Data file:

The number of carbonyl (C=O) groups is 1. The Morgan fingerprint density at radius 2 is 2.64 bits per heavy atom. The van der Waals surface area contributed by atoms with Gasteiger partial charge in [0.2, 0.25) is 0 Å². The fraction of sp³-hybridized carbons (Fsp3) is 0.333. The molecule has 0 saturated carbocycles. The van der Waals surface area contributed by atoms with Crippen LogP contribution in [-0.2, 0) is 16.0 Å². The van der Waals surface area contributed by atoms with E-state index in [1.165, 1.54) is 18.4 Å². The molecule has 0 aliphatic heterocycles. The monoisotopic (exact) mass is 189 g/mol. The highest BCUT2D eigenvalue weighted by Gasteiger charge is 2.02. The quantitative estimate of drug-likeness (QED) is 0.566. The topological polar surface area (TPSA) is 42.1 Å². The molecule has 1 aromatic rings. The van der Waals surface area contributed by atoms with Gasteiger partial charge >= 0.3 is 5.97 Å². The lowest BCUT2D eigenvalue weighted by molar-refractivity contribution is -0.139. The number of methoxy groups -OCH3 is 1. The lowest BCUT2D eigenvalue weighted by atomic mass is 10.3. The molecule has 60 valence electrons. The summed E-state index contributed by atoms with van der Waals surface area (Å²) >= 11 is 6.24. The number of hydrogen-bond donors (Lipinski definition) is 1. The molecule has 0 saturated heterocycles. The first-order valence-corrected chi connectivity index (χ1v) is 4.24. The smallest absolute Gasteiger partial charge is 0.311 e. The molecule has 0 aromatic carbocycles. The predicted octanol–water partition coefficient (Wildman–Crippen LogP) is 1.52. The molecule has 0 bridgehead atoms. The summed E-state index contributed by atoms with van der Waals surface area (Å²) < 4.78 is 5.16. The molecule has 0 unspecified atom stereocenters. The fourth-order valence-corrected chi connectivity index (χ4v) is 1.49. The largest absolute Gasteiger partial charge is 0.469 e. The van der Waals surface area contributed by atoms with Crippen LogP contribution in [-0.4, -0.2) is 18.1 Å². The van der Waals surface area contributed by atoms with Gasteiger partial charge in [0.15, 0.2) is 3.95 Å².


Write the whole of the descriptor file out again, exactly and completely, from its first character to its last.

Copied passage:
The number of carbonyl (C=O) groups is 1. The Morgan fingerprint density at radius 2 is 2.64 bits per heavy atom. The van der Waals surface area contributed by atoms with Gasteiger partial charge in [0.2, 0.25) is 0 Å². The fraction of sp³-hybridized carbons (Fsp3) is 0.333. The molecule has 0 saturated carbocycles. The van der Waals surface area contributed by atoms with Crippen LogP contribution in [-0.2, 0) is 16.0 Å². The van der Waals surface area contributed by atoms with E-state index in [1.165, 1.54) is 18.4 Å². The molecule has 0 aliphatic heterocycles. The monoisotopic (exact) mass is 189 g/mol. The highest BCUT2D eigenvalue weighted by Gasteiger charge is 2.02. The quantitative estimate of drug-likeness (QED) is 0.566. The topological polar surface area (TPSA) is 42.1 Å². The molecule has 1 aromatic rings. The van der Waals surface area contributed by atoms with Gasteiger partial charge >= 0.3 is 5.97 Å². The lowest BCUT2D eigenvalue weighted by molar-refractivity contribution is -0.139. The number of methoxy groups -OCH3 is 1. The lowest BCUT2D eigenvalue weighted by atomic mass is 10.3. The molecule has 60 valence electrons. The summed E-state index contributed by atoms with van der Waals surface area (Å²) >= 11 is 6.24. The number of hydrogen-bond donors (Lipinski definition) is 1. The molecule has 0 saturated heterocycles. The first-order valence-corrected chi connectivity index (χ1v) is 4.24. The smallest absolute Gasteiger partial charge is 0.311 e. The molecule has 0 aromatic carbocycles. The predicted octanol–water partition coefficient (Wildman–Crippen LogP) is 1.52. The molecule has 0 bridgehead atoms. The summed E-state index contributed by atoms with van der Waals surface area (Å²) < 4.78 is 5.16. The molecule has 0 unspecified atom stereocenters. The fourth-order valence-corrected chi connectivity index (χ4v) is 1.49. The largest absolute Gasteiger partial charge is 0.469 e. The van der Waals surface area contributed by atoms with Crippen LogP contribution in [-0.4, -0.2) is 18.1 Å². The van der Waals surface area contributed by atoms with Gasteiger partial charge in [0.15, 0.2) is 3.95 Å².